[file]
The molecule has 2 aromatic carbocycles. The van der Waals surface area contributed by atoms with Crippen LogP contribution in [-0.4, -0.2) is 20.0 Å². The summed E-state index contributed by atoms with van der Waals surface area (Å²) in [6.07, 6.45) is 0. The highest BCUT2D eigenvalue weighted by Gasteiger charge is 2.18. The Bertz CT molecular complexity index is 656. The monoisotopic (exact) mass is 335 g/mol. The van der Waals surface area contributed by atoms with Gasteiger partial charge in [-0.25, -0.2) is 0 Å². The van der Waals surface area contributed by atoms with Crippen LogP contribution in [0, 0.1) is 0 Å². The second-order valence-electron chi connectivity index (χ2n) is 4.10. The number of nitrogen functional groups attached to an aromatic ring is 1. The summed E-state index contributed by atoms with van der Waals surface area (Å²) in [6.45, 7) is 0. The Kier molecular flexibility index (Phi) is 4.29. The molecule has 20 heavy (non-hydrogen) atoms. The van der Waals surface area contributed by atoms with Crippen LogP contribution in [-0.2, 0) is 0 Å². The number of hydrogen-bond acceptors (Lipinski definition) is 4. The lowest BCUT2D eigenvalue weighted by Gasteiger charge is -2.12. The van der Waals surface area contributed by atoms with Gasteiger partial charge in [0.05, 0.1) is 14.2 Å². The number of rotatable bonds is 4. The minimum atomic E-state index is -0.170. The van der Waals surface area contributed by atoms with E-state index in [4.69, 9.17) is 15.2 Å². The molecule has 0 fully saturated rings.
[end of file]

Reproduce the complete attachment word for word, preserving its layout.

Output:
The molecule has 2 aromatic carbocycles. The van der Waals surface area contributed by atoms with Crippen LogP contribution in [-0.4, -0.2) is 20.0 Å². The summed E-state index contributed by atoms with van der Waals surface area (Å²) in [6.07, 6.45) is 0. The highest BCUT2D eigenvalue weighted by Gasteiger charge is 2.18. The Bertz CT molecular complexity index is 656. The monoisotopic (exact) mass is 335 g/mol. The van der Waals surface area contributed by atoms with Gasteiger partial charge in [-0.25, -0.2) is 0 Å². The van der Waals surface area contributed by atoms with Crippen LogP contribution in [0, 0.1) is 0 Å². The second-order valence-electron chi connectivity index (χ2n) is 4.10. The number of nitrogen functional groups attached to an aromatic ring is 1. The summed E-state index contributed by atoms with van der Waals surface area (Å²) in [6.45, 7) is 0. The Kier molecular flexibility index (Phi) is 4.29. The molecule has 20 heavy (non-hydrogen) atoms. The van der Waals surface area contributed by atoms with Crippen LogP contribution in [-0.2, 0) is 0 Å². The number of hydrogen-bond acceptors (Lipinski definition) is 4. The lowest BCUT2D eigenvalue weighted by Gasteiger charge is -2.12. The van der Waals surface area contributed by atoms with Gasteiger partial charge in [0.05, 0.1) is 14.2 Å². The number of rotatable bonds is 4. The minimum atomic E-state index is -0.170. The van der Waals surface area contributed by atoms with E-state index in [4.69, 9.17) is 15.2 Å². The molecule has 0 fully saturated rings.